Despite numerous requests by Nepali communities, the World Bank refused to disclose the CBI report, claiming that it fell under the “deliberative information” exception in the Bank’s access to information policy. Various development finance institutions have access to information policies, which typically call for disclosure. These policies result in the creation of formal access to information request processes similar to those often legislated at national levels. The underlying idea is that because development finance institutions use public money, they have to be transparent and accountable to the public. Most of these policies state a few exceptions to disclosure. Key among these is an exception to safeguard the deliberative or decision-making process at the institutions. However, there is a lack of clarity on what is captured by deliberative information, allowing for this rule of exception to be potentially abused.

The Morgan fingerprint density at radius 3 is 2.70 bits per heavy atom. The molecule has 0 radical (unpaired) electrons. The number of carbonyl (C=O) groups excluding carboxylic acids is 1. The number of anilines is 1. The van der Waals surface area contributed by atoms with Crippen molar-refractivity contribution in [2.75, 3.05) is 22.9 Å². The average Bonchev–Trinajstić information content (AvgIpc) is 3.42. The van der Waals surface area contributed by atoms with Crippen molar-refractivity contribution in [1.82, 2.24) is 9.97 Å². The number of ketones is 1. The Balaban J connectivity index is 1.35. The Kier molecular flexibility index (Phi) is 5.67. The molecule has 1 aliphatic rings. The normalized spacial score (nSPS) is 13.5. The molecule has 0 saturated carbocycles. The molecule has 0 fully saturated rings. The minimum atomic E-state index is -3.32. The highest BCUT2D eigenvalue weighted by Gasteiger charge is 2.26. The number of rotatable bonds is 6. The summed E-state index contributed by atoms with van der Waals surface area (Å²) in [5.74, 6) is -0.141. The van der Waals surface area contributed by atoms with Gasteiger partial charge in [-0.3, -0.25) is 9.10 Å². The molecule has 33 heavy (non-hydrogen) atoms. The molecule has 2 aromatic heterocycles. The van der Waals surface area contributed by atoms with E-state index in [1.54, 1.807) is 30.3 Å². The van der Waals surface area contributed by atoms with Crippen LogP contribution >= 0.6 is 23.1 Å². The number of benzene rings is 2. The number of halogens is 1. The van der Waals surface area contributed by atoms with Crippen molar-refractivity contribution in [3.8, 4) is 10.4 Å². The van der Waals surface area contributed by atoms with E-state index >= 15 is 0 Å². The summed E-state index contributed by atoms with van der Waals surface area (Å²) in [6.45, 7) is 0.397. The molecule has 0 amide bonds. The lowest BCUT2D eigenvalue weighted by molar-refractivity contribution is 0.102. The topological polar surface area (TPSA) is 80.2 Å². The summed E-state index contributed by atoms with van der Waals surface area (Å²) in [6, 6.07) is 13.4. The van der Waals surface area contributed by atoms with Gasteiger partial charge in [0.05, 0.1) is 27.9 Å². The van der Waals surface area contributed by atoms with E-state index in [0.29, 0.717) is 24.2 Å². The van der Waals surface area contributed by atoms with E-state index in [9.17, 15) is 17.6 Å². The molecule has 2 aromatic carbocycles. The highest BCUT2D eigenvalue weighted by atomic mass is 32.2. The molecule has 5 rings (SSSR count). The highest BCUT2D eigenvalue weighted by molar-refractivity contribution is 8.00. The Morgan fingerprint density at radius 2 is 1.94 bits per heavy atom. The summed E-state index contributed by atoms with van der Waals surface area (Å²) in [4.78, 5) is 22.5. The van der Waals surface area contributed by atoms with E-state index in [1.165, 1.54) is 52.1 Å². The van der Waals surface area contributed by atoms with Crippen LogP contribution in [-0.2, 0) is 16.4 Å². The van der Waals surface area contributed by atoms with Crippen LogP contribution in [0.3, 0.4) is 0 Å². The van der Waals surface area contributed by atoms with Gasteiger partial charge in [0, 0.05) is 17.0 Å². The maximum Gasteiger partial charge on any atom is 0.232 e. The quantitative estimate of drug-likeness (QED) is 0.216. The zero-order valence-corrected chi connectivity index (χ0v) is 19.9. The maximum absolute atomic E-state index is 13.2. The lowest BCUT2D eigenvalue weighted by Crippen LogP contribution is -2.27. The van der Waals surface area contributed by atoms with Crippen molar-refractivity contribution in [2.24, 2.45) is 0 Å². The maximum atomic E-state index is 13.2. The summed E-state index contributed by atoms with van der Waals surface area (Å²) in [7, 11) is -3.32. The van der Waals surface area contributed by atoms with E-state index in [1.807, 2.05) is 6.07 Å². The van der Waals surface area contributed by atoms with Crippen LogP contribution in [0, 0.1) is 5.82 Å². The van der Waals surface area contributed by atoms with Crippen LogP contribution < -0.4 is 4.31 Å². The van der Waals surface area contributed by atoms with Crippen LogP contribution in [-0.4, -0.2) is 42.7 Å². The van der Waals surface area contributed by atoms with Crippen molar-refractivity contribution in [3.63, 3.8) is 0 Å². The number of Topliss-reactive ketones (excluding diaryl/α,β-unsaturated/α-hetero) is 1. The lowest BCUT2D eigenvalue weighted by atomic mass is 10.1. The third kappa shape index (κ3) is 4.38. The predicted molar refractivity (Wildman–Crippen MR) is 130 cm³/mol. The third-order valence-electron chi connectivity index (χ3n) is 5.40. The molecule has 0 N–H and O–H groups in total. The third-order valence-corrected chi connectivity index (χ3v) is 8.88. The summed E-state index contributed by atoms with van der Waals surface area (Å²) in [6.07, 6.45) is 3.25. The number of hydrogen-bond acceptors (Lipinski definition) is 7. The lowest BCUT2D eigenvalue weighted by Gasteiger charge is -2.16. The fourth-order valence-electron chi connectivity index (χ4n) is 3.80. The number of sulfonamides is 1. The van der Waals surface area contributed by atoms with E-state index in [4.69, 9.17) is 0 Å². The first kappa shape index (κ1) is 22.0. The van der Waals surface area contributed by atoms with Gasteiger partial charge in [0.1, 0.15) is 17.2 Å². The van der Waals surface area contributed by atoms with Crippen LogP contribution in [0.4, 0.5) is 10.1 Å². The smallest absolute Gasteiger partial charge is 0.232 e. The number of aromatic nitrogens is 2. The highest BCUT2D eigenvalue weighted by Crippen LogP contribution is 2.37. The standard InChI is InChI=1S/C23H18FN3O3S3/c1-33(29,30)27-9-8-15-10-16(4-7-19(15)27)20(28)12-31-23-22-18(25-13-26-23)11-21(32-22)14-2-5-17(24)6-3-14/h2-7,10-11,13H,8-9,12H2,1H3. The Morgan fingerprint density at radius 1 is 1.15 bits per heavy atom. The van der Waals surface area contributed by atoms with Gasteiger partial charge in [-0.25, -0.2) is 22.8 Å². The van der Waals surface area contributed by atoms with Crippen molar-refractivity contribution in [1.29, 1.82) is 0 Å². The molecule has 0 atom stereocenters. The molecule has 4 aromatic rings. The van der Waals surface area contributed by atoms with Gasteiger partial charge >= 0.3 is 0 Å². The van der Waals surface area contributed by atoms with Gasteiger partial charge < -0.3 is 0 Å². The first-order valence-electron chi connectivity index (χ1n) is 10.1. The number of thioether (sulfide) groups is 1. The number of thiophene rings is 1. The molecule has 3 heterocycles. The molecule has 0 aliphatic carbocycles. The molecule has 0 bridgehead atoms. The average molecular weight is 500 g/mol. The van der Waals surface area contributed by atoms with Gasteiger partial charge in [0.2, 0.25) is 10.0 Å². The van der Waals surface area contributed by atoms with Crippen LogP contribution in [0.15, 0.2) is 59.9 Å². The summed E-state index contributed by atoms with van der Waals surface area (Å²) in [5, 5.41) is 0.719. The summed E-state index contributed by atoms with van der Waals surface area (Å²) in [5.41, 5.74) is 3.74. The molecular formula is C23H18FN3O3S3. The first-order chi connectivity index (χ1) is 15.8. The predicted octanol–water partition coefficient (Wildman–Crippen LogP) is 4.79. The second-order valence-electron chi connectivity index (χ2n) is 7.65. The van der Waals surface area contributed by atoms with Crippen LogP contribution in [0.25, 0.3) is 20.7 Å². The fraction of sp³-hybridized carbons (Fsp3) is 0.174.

The inside of a transmission tower in Lamjung, Nepal.

In this case, the Nepali communities felt that the World Bank was misinterpreting the deliberative information exception policy. The communities felt they were entitled to see the report because Bank management had commissioned the report in response to their complaint to the Bank’s independent complaint office, the Inspection Panel. The Panel found that conflicts had occurred in part because the bank’s environmental and social safeguard policies had not been followed. There were also public interest reasons to disclose the report as its recommendations could help prevent human rights violations against communities affected by other hydropower infrastructure-related projects in Nepal.

The communities pursued the Bank’s formal access to information process, which took over a year. After a lengthy and arduous process of formally requesting for information, and then filing two levels of administrative appeals, the World Bank’s Access to Information Appeals Board — consisting of three independent, outside experts — determined the Bank was improperly restricting access to the report and compelled disclosure of the report. The Appeals Board’s decision is interesting because very few information requests reach the board, and even fewer result in disclosure. Out of ten cases the board has decided on, this is the third time it has granted disclosure since it was formed nearly a decade ago. For context, last year the Bank’s access to information team handled over seven hundred requests.